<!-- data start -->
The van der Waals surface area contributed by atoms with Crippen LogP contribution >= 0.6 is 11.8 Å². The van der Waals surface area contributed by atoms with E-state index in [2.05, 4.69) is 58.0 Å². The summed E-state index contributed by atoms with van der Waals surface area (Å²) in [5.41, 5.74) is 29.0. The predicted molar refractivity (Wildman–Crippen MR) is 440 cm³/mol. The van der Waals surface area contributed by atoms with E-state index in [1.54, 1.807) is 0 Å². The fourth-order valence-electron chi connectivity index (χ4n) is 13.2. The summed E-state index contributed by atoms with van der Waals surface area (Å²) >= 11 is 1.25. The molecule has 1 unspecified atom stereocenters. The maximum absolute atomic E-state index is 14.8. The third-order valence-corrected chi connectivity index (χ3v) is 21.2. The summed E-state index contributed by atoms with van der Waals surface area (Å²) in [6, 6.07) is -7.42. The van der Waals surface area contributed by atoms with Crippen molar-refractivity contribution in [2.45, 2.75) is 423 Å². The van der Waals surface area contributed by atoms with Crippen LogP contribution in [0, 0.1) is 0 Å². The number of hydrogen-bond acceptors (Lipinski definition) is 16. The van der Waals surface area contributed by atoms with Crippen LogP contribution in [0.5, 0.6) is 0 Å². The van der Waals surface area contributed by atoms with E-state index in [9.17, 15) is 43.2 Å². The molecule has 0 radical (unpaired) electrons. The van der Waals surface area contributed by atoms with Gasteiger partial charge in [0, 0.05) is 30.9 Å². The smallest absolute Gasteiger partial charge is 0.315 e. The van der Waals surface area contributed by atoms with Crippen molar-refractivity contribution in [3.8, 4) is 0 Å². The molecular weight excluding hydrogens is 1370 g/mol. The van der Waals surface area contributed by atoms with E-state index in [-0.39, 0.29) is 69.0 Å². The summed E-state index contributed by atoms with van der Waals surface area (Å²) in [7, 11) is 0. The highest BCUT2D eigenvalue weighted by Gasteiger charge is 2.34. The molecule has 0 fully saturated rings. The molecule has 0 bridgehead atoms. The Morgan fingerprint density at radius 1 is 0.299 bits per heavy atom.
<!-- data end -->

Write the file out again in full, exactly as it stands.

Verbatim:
The van der Waals surface area contributed by atoms with Crippen LogP contribution >= 0.6 is 11.8 Å². The van der Waals surface area contributed by atoms with E-state index in [2.05, 4.69) is 58.0 Å². The summed E-state index contributed by atoms with van der Waals surface area (Å²) in [5.41, 5.74) is 29.0. The predicted molar refractivity (Wildman–Crippen MR) is 440 cm³/mol. The van der Waals surface area contributed by atoms with E-state index in [1.54, 1.807) is 0 Å². The fourth-order valence-electron chi connectivity index (χ4n) is 13.2. The summed E-state index contributed by atoms with van der Waals surface area (Å²) >= 11 is 1.25. The molecule has 1 unspecified atom stereocenters. The maximum absolute atomic E-state index is 14.8. The third-order valence-corrected chi connectivity index (χ3v) is 21.2. The summed E-state index contributed by atoms with van der Waals surface area (Å²) in [6, 6.07) is -7.42. The van der Waals surface area contributed by atoms with Crippen molar-refractivity contribution in [2.45, 2.75) is 423 Å². The van der Waals surface area contributed by atoms with Crippen LogP contribution in [0, 0.1) is 0 Å². The number of hydrogen-bond acceptors (Lipinski definition) is 16. The van der Waals surface area contributed by atoms with Crippen LogP contribution in [0.5, 0.6) is 0 Å². The van der Waals surface area contributed by atoms with E-state index in [9.17, 15) is 43.2 Å². The molecule has 0 radical (unpaired) electrons. The van der Waals surface area contributed by atoms with Gasteiger partial charge in [0, 0.05) is 30.9 Å². The smallest absolute Gasteiger partial charge is 0.315 e. The van der Waals surface area contributed by atoms with Crippen molar-refractivity contribution in [3.8, 4) is 0 Å². The molecular weight excluding hydrogens is 1370 g/mol. The van der Waals surface area contributed by atoms with E-state index in [-0.39, 0.29) is 69.0 Å². The summed E-state index contributed by atoms with van der Waals surface area (Å²) in [7, 11) is 0. The highest BCUT2D eigenvalue weighted by Gasteiger charge is 2.34. The molecule has 0 fully saturated rings. The molecule has 0 bridgehead atoms. The Morgan fingerprint density at radius 1 is 0.299 bits per heavy atom.